Sunday, July 27, 2014

New Favourite Fiction

I can't recommend too highly the most recent pair of novels by American writer Connie Willis.

Blackout and All Clear form a single, long story in what is sometimes referred to as Willis's Time Travel Series.  

The common link of the series (which also includes historical novel The Domesday Book, romantic comedy To Say Nothing of the Dog, and short story Firewatch) is the idea that Oxford historians in the mid-21st century have time travel.  With certain limitations they can travel back in time to observe and study events. 

History itself seems to have some kind of protective mechanism, though.  Unpredictable geographic or temporal 'slippage' seems to prevent historians from getting to certain key events whose alteration would significantly affect future history, whilst remaining in the past long enough to coincide with your future self on another time travel mission is invariably fatal.

As the covers and titles suggest, Blackout and All Clear are focussed on the British home front during the second world war.  Four young history students study, and become drawn into, the lives of civilians, evacuees, and D-Day preparers during the course of the war.  When it becomes clear that something has gone very wrong with their ride home, they are forced to share more of the danger of war than they bargained for.

Willis's books tend to have a mystery element.  We and the characters suffer information blackout for much of the story but all is satisfyingly clear at the end.

Mainly, though, this is a story of heroism; the understated heroism of ordinary people in extraordinary circumstances.  Something the historians intend to study but of which they eventually partake.  Given Willis's obvious Anglophilia and keen eye for detail I'd recommend these books to anyone with an interest in British life during the first half of the 1940s.  

Humber Scout Car

I've been a bit quiet here of late as I've not got much in the way of new painting done (though I have planned out a Pulp Alley campaign).

Last night, though, I did manage to finished one of the Humber Scout Cars I bought on the Bring and Buy at Gauntlet.  This is the Britannia one:

I don't usually like Britannia figures as they are a bit big-headed and "cartoon-y" compared to most other manufacturers I use but this guy reminded me so much of Michael Caine in A Bridge Too Far that I couldn't resist using him.

I've gone with 11th Armoured Division markings to go with my Comets.  Unfortunately I didn't check the numbers and so the formation markings don't match - I should have used a 53 rather than the 52 I had in the spare markings box.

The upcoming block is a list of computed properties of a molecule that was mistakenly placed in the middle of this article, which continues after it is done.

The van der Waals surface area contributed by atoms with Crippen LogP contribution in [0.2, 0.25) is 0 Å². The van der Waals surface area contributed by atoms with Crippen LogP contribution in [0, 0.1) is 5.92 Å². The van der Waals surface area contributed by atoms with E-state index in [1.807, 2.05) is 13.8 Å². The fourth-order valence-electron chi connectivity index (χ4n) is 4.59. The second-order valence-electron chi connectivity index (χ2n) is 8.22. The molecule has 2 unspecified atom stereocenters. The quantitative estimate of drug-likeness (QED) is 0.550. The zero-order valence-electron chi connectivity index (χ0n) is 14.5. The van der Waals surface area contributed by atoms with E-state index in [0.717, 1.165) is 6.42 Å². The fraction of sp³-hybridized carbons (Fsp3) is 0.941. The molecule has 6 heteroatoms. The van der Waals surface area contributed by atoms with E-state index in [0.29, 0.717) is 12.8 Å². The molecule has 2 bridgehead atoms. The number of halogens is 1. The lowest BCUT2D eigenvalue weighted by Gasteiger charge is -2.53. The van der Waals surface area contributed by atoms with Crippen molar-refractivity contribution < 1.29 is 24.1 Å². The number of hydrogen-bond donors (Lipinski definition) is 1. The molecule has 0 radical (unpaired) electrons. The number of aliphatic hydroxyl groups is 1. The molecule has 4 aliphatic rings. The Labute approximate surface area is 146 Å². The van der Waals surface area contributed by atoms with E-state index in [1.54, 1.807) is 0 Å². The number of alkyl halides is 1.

Sunday, July 20, 2014

Get Here Fast!

I've spent the last couple of weeks gradually churning through the process of basing up my 1/300th scale WW2 Germans for BKC so there's not been much in the way of photogenic stuff to report here. However, yesterday we got in another Saturday Afternoon WargameTM when Andy and Richard came over to play Arc of Fire.

The scenario was adapted from an idea by Bernard Garraty in the SOTCW Journal.  I set it in the Netherlands in March 1945 as I wanted an excuse to use my recently completed Comet troop and possibly my King Tiger! Here are the player briefings.  Jamie played the Germans:

German Briefing

You are the commander of the German forces holding a defensive position east of the small Dutch town of Steenbrug.  Following a hurried radio communication you are hastily putting together a small force for an urgent dash to capture a vital target a few miles west of your current position.  

The exact mission is not yet clear but speed is of the essence.  You can pick six elements from the following ten:

  • Infantry section in half-track
  • Infantry section in half-track
  • Infantry section in truck
  • Infantry section in truck
  • PaK 40 anti-tank gun with SdKfz 10 towing vehicle
  • Forward artillery observer team (in Kubelwagen) with 3x 120mm mortars in support
  • SdKfz 234/1 armoured car
  • Tiger II *
  • Stug IV *
  • Flakpanzer M√∂belwagen *

The elements marked with a “*” will take longer to get ready.  They will arrive on Game Turn 1d6+1 (1d6+2 for the Tiger). All other elements arrive on GT 1.

The Möbelwagen is an experimental prototype with four 20mm flak guns which is in the area on field trials.

The SdKfz 234/1 is the version with an open-topped turret with a 20mm auto cannon.

 Andy and Richard played the Anglo-Canadian force:

Canadian Briefing

You are the commander of Canadian forces in the recently captured small Dutch town of Steenbrug, near Utrecht.  Following a hurried radio communication you are hastily putting together a small force for an urgent dash to capture a vital target a few miles east of your current position.  

The exact mission is not yet clear but speed is of the essence.  You can pick six elements from the following ten:

  • Infantry section in half-track with HMG
  • Infantry section in half-track (no mounted MG)
  • Infantry section + PIAT in DUKW amphibious truck
  • 3” mortar team in light truck
  • T-Force team (six men in two Jeeps, small arms only)
  • Comet tank (attached from the British 11th Armoured Division) *
  • Comet tank (attached from the British 11th Armoured Division) *
  • Comet tank (attached from the British 11th Armoured Division) *
  • Grant CDL 
  • Forward artillery observer team (in carrier) with 3x 25pdr guns in support

The elements marked with a “*” will take longer to get ready.  They will arrive on Game Turn 1d6+1. All other elements arrive on GT 1.

The T-Force team is attached from 21st Army Group.  They are specially trained in fast-moving operations to seize politically, commercially or scientifically important targets.  As such they count as TAC 4 for the purposes of this scenario.

The Grant CDL (Canal Defence Light) is a standard M3 Grant tank with the turret replaced by an armoured box containing a powerful searchlight.  It still retains the 75mm gun in its hull mount.

After finding out which selections the players had made, their choices are underlined above, I filled them in on the detail of the mission.  Some German VIP had been airlifted out of besieged Utrecht last night but the light plane carrying this person had been seen to make an emergency landing somewhere between the front lines.  Both side must race to retrieve the mysterious traveller.

I laid out the terrain (flat of course) as below: